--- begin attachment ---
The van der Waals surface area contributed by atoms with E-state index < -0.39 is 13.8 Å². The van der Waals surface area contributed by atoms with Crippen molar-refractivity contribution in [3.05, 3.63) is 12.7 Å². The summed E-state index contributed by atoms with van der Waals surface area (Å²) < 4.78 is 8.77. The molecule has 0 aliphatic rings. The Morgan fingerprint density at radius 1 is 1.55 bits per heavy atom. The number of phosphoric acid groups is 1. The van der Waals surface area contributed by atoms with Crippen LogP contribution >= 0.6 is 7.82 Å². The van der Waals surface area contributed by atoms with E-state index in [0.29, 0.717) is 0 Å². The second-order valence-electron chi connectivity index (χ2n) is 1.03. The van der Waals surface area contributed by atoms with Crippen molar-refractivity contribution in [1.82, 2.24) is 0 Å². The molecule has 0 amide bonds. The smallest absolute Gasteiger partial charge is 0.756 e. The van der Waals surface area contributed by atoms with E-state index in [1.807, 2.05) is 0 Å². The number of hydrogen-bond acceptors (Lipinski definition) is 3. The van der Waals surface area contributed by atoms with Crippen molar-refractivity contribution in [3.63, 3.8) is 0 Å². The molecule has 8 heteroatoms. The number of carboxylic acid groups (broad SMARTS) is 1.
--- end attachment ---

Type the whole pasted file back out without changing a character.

The van der Waals surface area contributed by atoms with E-state index < -0.39 is 13.8 Å². The van der Waals surface area contributed by atoms with Crippen molar-refractivity contribution in [3.05, 3.63) is 12.7 Å². The summed E-state index contributed by atoms with van der Waals surface area (Å²) < 4.78 is 8.77. The molecule has 0 aliphatic rings. The Morgan fingerprint density at radius 1 is 1.55 bits per heavy atom. The number of phosphoric acid groups is 1. The van der Waals surface area contributed by atoms with Crippen LogP contribution >= 0.6 is 7.82 Å². The van der Waals surface area contributed by atoms with E-state index in [0.29, 0.717) is 0 Å². The second-order valence-electron chi connectivity index (χ2n) is 1.03. The van der Waals surface area contributed by atoms with Crippen molar-refractivity contribution in [1.82, 2.24) is 0 Å². The molecule has 0 amide bonds. The smallest absolute Gasteiger partial charge is 0.756 e. The van der Waals surface area contributed by atoms with E-state index in [1.807, 2.05) is 0 Å². The number of hydrogen-bond acceptors (Lipinski definition) is 3. The van der Waals surface area contributed by atoms with Crippen molar-refractivity contribution in [3.63, 3.8) is 0 Å². The molecule has 8 heteroatoms. The number of carboxylic acid groups (broad SMARTS) is 1.